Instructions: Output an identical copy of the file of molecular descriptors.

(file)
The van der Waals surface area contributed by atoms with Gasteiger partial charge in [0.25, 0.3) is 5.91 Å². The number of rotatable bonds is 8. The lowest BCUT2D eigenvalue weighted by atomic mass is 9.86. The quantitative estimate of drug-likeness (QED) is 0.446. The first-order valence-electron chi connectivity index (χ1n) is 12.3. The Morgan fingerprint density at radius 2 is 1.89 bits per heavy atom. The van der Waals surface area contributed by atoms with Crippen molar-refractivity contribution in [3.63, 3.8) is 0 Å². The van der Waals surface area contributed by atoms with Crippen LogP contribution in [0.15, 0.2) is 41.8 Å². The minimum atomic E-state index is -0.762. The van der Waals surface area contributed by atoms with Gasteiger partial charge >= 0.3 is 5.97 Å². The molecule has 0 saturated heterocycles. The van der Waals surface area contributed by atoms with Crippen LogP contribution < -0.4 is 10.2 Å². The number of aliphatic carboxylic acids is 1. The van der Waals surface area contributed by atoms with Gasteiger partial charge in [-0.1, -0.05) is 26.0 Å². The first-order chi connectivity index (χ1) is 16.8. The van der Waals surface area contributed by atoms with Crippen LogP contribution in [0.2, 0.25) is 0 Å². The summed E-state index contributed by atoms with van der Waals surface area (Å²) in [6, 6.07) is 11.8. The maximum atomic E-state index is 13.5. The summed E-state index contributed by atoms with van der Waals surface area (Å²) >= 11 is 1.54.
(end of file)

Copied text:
The van der Waals surface area contributed by atoms with Gasteiger partial charge in [0.25, 0.3) is 5.91 Å². The number of rotatable bonds is 8. The lowest BCUT2D eigenvalue weighted by atomic mass is 9.86. The quantitative estimate of drug-likeness (QED) is 0.446. The first-order valence-electron chi connectivity index (χ1n) is 12.3. The Morgan fingerprint density at radius 2 is 1.89 bits per heavy atom. The van der Waals surface area contributed by atoms with Crippen molar-refractivity contribution in [3.63, 3.8) is 0 Å². The van der Waals surface area contributed by atoms with Crippen LogP contribution in [0.15, 0.2) is 41.8 Å². The minimum atomic E-state index is -0.762. The van der Waals surface area contributed by atoms with Gasteiger partial charge >= 0.3 is 5.97 Å². The molecule has 0 saturated heterocycles. The van der Waals surface area contributed by atoms with Crippen LogP contribution < -0.4 is 10.2 Å². The number of aliphatic carboxylic acids is 1. The van der Waals surface area contributed by atoms with Gasteiger partial charge in [-0.1, -0.05) is 26.0 Å². The first-order chi connectivity index (χ1) is 16.8. The van der Waals surface area contributed by atoms with Crippen LogP contribution in [0.2, 0.25) is 0 Å². The summed E-state index contributed by atoms with van der Waals surface area (Å²) in [6, 6.07) is 11.8. The maximum atomic E-state index is 13.5. The summed E-state index contributed by atoms with van der Waals surface area (Å²) >= 11 is 1.54.